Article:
social mediaJustine Sacco has been back in the news of late, with a feature story in The New York Times Magazine as well as coverage in Gawker and BuzzFeed. For those unfamiliar with Sacco’s cautionary tale, let me refresh your memory.

A little over a year ago, Justine Sacco was the global head of communications for the digital media conglomerate IAC. Before getting on a plane for a trip to South Africa, she tweeted the following: “Going to Africa. Hope I don’t get AIDS. Just kidding. I’m White!”

To say that Sacco’s tweet set off an internet firestorm would be an understatement. The story dominated the news cycle, blogosphere and social media.

Sacco was in the air on an 11-hour flight, unable to realize what she’d done or delete the tweet. As Gawker wrote: “Several hours later she emerged into an unfathomable modern multimedia hell-nightmare and was quickly and summarily fired.”

The New York Times Magazine piece examines whether Sacco’s fate would have been different had Sam Biddle not picked up on tweet. Biddle was then editor of Valleywag, Gawker’s tech-industry blog. He retweeted it to his 15,000 followers and eventually posted it on Valleywag with the headline, “And Now, a Funny Holiday Joke From IAC’s P.R. Boss.” Biddle explained his reasoning for picking up on the tweet in January 2014: “The fact that she was a P.R. chief made it delicious,” he wrote.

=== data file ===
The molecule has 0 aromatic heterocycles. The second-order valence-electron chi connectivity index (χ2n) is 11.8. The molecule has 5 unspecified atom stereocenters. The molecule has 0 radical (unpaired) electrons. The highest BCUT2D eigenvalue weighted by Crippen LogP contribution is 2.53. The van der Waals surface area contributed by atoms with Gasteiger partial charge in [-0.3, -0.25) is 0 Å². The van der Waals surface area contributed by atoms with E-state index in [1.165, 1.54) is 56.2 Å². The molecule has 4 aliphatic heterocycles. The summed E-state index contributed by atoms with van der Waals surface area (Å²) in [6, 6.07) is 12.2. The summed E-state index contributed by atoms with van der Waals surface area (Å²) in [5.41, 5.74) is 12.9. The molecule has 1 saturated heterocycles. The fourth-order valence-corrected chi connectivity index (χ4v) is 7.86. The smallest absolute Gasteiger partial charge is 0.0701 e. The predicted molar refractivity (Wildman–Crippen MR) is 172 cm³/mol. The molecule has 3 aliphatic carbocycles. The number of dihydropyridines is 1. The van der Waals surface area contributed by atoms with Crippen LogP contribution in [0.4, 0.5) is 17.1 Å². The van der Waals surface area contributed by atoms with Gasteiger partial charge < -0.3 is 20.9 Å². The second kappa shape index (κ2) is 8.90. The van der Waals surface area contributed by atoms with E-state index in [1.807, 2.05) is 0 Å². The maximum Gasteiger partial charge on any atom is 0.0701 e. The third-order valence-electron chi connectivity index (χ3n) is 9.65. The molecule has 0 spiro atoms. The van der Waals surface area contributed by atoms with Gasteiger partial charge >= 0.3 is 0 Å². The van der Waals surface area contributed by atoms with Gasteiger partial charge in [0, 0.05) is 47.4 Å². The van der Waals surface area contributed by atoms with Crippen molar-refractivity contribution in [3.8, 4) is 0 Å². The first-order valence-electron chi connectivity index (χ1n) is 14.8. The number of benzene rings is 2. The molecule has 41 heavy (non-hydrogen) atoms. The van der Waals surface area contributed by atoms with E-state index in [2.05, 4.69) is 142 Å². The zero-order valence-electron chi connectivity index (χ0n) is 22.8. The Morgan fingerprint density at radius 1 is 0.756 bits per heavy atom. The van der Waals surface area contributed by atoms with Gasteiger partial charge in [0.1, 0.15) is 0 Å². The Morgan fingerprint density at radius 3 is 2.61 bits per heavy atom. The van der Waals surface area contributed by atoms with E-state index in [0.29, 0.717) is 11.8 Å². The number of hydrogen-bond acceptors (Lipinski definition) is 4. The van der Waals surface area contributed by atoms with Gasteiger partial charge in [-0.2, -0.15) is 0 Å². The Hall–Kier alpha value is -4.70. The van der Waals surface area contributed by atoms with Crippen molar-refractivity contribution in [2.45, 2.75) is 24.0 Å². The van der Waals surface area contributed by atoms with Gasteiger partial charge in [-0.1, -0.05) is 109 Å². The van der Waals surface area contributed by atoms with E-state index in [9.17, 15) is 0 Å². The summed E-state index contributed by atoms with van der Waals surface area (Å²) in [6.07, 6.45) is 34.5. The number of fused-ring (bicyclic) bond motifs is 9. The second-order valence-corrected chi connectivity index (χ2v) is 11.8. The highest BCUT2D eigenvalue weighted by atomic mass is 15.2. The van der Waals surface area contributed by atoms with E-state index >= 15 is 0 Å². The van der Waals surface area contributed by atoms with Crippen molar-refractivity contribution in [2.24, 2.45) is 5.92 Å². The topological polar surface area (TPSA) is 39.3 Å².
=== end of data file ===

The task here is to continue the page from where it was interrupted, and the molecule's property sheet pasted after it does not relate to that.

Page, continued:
PR professionals should pay close attention to Sacco’s plight because what happened to her could happen to anyone. Eleven hours is an eternity on the internet, and by the time she was able to react, the damage had already been done. And that’s the key, swift action is a must.  In most cases, you can delete your tweet or apologize before your social media gaffe reaches the epic proportions of Sacco’s tweet.

 

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